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Hike recorded in number of customs-cleared hybrid vehicles

By Ahmed Bani Mustafa - Jan 11,2018 - Last updated at Jan 11,2018

AMMAN — The number of customs-cleared hybrid vehicles in Jordan increased by 19.3 per cent in 2017 compared to 2016, a sector leader said on Thursday.

According to statistics from the Jordan Free Zone Investor Commission (JFZIC), the number of hybrid cars in 2017 reached 31,500 compared to 26,400 in the previous year.

The statistics also showed that the customs clearance of regular fuel cars increased by 23.4 per cent to reach 44,000 vehicles in 2017 compared 33,700 in 2016.

Regarding exports, the number has dropped by 7.4 per cent in comparison to 2016 reaching 35,000 vehicles instead of 37,700 in 2016.

JFZIC President Nabeel Rumman told The Jordan Times that the drop in export has begun with the turmoil in the region, especially due to the closure Iraq borders.

Jordan used to export around 100,000 cars annually, of which 80 per cent to Iraq and the rest to Saudi Arabia and Egypt, according to Rumman.   

The commission’s chief attributed the hike in customs clearance of hybrid cars to the approaching deadline of the government’s decision to cancel the exemption of customs fees granted to this sort of vehicles.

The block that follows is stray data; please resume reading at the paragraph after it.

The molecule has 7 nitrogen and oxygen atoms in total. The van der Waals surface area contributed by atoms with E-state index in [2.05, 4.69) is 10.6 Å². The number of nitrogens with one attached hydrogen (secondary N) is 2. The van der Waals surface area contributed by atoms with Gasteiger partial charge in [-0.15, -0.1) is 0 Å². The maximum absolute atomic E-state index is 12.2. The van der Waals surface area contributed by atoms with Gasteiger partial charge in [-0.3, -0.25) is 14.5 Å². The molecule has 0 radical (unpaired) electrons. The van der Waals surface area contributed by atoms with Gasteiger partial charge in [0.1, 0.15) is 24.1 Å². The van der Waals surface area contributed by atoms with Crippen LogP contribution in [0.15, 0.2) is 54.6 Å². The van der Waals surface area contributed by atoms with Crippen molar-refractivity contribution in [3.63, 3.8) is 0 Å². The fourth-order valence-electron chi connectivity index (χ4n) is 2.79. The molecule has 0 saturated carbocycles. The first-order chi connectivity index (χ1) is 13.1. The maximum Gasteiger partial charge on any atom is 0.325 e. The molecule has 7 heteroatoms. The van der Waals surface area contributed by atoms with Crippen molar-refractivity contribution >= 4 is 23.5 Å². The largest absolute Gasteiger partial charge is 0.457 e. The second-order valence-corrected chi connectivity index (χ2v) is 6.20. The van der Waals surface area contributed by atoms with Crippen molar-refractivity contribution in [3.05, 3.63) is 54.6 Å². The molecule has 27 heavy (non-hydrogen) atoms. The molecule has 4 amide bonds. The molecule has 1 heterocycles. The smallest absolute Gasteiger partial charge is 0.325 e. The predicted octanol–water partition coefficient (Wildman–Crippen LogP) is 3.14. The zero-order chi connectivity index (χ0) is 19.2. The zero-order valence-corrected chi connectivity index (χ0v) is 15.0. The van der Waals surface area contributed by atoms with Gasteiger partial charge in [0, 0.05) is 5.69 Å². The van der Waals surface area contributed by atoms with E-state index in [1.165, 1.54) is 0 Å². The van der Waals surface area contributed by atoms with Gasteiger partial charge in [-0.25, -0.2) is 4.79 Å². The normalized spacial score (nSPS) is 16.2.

Hybrid cars pay a reduced special tax of 25 per cent of its price, instead of 55 per cent for regular fuel cars. The decision came into effect in 2012 and has been renewed every year henceforth.

People are also given the choice to de-registrate old fully gasoline-operated cars (10 years or older), hand them to authorities and receive a partial exemption from the special tax to register a new hybrid car, on which the tax levied is 12.5 per cent, instead of 40 per cent for regular cars.

In December, the government extended the deadline to the end of January only for cars that entered the Kingdom before the end of 2017, said the president.

The decision to cancel the exemptions, which takes effect at the end of this month, will raise the prices of hybrid cars between JD4,000 and JD8,000, said Rumman.

For fully electrical cars, which are not included in the new decision and will remain exempted, the sector leader said that 5,950 were cleared last year. 

Rumman called on the government to extend the cancellation decision, as it would positively affect the national economy with direct revenues to the Treasury.

 

If the tax is 55 per cent again, the demand will decrease by 60 or 70 per cent, which will slash public revenues by JD40 or JD50 million, he added.

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